By Daniel B. Swartz, Ph.D, CI, CT, SC:L, ED:K-12, AZ Class-A
Recently, I was asked my opinion by a deaf client on the protocol and etiquette regarding a very specific situation. For the sake of anonymity, let’s call this client Joe.
Joe was attending a regular staff meeting, all participants were hearing except for him, and there was an interpreter present. It was a fast-paced meeting, with no clear turn-taking when speaking. You know the drill – hearing people talking over each other, though we ask at least once for them to take turns. Rarely works, so we do the best we can.
But Joe’s question to me was quite specific. He wanted to know if he had the right to interrupt and “talk” over others during the staff meeting? Joe’s interpreter was requiring him to raise his hand when he wanted to say something, while the hearing staff at the meeting just blurted out their comments at will. So Joe just raised his hand, and his interpreter voiced for him only during a break in the action, often after the matter in question was decided upon. By Joe’s interpreter’s action, Joe was left out of the conversation, frustrated, and silenced by default.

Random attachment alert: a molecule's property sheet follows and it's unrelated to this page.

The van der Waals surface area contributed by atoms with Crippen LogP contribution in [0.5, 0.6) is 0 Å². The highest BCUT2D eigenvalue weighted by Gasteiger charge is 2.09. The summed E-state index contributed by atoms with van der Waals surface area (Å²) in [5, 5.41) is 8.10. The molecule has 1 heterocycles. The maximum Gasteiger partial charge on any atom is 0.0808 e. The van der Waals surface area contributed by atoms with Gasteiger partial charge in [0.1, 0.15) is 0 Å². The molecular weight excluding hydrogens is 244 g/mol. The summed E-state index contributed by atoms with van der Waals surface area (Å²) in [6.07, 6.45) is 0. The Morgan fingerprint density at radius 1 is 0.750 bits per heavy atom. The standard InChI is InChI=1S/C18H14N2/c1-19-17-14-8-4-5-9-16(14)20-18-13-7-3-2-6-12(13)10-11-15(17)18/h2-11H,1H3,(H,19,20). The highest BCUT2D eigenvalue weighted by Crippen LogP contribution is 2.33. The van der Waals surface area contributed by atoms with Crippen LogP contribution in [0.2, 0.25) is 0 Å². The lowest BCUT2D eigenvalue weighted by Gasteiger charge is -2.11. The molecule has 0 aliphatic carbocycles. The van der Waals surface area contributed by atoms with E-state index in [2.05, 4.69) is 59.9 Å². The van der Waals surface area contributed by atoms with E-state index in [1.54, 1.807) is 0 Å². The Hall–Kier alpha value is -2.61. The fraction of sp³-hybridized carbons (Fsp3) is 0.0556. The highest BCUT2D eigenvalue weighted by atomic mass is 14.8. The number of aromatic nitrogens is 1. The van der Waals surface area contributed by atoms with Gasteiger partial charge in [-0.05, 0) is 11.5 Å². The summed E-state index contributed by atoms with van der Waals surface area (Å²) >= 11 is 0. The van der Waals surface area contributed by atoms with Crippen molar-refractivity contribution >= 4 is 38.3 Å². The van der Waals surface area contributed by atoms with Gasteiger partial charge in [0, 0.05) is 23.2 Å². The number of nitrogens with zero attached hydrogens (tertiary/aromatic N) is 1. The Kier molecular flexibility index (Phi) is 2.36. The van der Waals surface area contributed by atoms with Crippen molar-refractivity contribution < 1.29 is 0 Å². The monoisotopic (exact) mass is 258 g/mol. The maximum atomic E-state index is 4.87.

I did tell Joe how I felt about this, as you can probably tell from what you’ve read so far. Because he wanted to know how I would handle it, I told him, with the added advice that he needed to address this with his interpreter.
As interpreters, we wield incredible power when it comes to equal access. We do not have the right to take the wind out of a deaf person’s sails, basically handcuffing their communication to our own hang ups on communication etiquette. Nor do we have the right to rewrite a communication event, changing the outcome to something it never would be, if we had simply maintained our neutrality.